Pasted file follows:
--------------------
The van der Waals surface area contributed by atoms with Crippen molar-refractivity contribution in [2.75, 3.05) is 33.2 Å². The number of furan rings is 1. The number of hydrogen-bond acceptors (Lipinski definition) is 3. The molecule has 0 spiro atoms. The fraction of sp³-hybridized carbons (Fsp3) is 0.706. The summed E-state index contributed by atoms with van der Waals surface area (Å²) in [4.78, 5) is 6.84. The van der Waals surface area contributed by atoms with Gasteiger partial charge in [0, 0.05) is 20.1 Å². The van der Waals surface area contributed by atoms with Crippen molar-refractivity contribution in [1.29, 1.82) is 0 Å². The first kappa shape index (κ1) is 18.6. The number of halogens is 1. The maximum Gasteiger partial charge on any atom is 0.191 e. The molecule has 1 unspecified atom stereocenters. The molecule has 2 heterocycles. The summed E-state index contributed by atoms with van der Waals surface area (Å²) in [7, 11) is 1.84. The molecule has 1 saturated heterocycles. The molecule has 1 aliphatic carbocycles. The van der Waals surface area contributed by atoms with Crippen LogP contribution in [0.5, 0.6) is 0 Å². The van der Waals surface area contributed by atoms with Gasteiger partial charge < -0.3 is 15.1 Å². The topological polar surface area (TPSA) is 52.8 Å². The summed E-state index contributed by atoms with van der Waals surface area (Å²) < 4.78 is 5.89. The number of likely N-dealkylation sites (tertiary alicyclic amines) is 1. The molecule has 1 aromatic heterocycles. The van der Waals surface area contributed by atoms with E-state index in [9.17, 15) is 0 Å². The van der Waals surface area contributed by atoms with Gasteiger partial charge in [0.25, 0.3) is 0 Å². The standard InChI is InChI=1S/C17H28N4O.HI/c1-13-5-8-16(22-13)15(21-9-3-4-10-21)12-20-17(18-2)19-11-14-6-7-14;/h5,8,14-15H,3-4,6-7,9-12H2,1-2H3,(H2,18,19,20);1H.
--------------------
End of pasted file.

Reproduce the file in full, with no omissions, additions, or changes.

The van der Waals surface area contributed by atoms with Crippen molar-refractivity contribution in [2.75, 3.05) is 33.2 Å². The number of furan rings is 1. The number of hydrogen-bond acceptors (Lipinski definition) is 3. The molecule has 0 spiro atoms. The fraction of sp³-hybridized carbons (Fsp3) is 0.706. The summed E-state index contributed by atoms with van der Waals surface area (Å²) in [4.78, 5) is 6.84. The van der Waals surface area contributed by atoms with Gasteiger partial charge in [0, 0.05) is 20.1 Å². The van der Waals surface area contributed by atoms with Crippen molar-refractivity contribution in [1.29, 1.82) is 0 Å². The first kappa shape index (κ1) is 18.6. The number of halogens is 1. The maximum Gasteiger partial charge on any atom is 0.191 e. The molecule has 1 unspecified atom stereocenters. The molecule has 2 heterocycles. The summed E-state index contributed by atoms with van der Waals surface area (Å²) in [7, 11) is 1.84. The molecule has 1 saturated heterocycles. The molecule has 1 aliphatic carbocycles. The van der Waals surface area contributed by atoms with Crippen LogP contribution in [0.5, 0.6) is 0 Å². The van der Waals surface area contributed by atoms with Gasteiger partial charge < -0.3 is 15.1 Å². The topological polar surface area (TPSA) is 52.8 Å². The summed E-state index contributed by atoms with van der Waals surface area (Å²) < 4.78 is 5.89. The number of likely N-dealkylation sites (tertiary alicyclic amines) is 1. The molecule has 1 aromatic heterocycles. The van der Waals surface area contributed by atoms with E-state index in [9.17, 15) is 0 Å². The van der Waals surface area contributed by atoms with Gasteiger partial charge in [0.25, 0.3) is 0 Å². The standard InChI is InChI=1S/C17H28N4O.HI/c1-13-5-8-16(22-13)15(21-9-3-4-10-21)12-20-17(18-2)19-11-14-6-7-14;/h5,8,14-15H,3-4,6-7,9-12H2,1-2H3,(H2,18,19,20);1H.